The history of hypnosis as a healing art dates back millennia. Its modern expression as a medical treatment emerged in the eighteenth century, with proponents such as Franz Anton Mesmer, an Austrian physician who practiced in Vienna and Paris in the late 1700s. Mesmer, from whose name the term “mesmerize” was derived, believed that illness was caused by an imbalance of magnetic fluids in the body, which could be corrected by the “personal magnetism” of the hypnotist. Discredited in 1784 by a French royal commission appointed to investigate Mesmer’s techniques and chaired by Benjamin Franklin, hypnosis has since regained respectability. Franklin himself wrote an opinion that the patient’s beliefs could influence bodily effects. The Scottish surgeon James Braid in 1843 coined the term “hypnosis,” from the Greek word for “sleep,” and espoused its use as a medical treatment. In the 1930s, Clark Hull and his student Milton Erickson conducted early research on hypnosis. Erickson went on to become a pivotal practitioner, researcher, and teacher of a generation of hypnotherapists. In the 1950s, the British and American Medical Associations recommended incorporating hypnosis into the medical curriculum. The American Psychological Association in 1960 endorsed hypnosis as a branch of psychology. In 1995, the U.S. National Institutes of Health issued a consensus statement with evidence supporting the use of hypnosis for the alleviation of chronic pain.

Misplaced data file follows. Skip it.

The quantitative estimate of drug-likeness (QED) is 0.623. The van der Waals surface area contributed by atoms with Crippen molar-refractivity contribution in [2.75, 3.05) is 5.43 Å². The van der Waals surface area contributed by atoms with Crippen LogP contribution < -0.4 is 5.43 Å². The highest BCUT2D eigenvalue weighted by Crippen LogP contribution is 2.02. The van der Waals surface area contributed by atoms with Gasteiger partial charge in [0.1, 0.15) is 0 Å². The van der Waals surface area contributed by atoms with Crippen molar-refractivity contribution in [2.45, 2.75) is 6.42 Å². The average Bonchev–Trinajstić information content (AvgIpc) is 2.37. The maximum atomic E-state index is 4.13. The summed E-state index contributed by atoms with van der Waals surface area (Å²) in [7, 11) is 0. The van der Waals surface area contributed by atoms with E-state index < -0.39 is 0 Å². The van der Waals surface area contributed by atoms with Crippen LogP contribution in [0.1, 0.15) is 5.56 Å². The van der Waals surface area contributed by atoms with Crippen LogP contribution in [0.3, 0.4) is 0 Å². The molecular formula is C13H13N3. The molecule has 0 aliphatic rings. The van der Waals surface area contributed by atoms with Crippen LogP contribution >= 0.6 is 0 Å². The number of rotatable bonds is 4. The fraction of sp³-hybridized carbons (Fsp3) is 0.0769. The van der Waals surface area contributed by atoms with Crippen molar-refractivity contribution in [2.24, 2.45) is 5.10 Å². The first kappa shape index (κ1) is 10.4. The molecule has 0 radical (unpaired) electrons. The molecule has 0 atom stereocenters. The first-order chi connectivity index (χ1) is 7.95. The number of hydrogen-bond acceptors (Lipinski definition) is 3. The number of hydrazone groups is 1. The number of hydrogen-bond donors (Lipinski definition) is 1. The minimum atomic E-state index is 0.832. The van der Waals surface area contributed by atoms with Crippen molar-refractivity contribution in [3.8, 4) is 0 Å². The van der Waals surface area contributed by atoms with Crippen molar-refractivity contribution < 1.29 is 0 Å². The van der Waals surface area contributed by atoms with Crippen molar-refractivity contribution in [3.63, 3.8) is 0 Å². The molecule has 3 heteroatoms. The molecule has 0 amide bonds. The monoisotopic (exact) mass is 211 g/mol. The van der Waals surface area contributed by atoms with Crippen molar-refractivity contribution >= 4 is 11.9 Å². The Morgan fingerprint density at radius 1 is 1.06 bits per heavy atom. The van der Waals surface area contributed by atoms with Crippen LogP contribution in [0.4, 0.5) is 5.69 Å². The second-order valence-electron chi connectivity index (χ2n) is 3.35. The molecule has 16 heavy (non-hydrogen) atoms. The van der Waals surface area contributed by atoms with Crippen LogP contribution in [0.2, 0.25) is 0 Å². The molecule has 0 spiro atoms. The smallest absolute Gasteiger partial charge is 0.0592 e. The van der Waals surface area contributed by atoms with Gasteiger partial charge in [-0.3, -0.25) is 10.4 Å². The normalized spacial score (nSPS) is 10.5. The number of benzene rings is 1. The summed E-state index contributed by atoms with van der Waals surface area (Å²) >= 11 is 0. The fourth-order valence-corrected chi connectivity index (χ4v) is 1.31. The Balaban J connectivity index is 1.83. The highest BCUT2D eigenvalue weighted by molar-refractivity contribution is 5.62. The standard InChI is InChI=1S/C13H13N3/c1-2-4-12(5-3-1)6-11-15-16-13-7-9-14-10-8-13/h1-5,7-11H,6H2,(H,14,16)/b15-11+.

Hypnosis appears to be a special manifestation of the mind–body system’s ability to process information by transforming it from a semantic to a somatic modality. Its therapeutic effectiveness is supported by both research and clinical experience. Today, hypnosis is widely used to treat a variety of conditions—pain, airway restriction, gastrointestinal disorders, skin lesions, burns, and anxiety—as well as to prepare patients for surgical procedures and to facilitate behavior change (such as smoking cessation or weight loss).
Trance and suggestion occur naturally throughout human experience and are a function of how the mind works. Becoming absorbed in a novel and being unaware of surrounding sounds, or daydreaming while driving and not remembering the last few miles, are common experiences that illustrate the ubiquitous nature of trance. Responding to subliminal messages in advertising by purchasing a product represents a familiar reaction to suggestions made in a carefully crafted trance. These common experiences of trance and suggestion also occur with patients in health care.
This chapter will describe the therapeutic use of suggestion within the context of the patient’s naturally occurring trance states and in the course of clinician–patient discourse. This application can be used routinely by clinicians in all patient encounters. We will also describe the role of therapeutic hypnosis, usually provided by a specialist trained in this procedure, in treating a variety of medical conditions.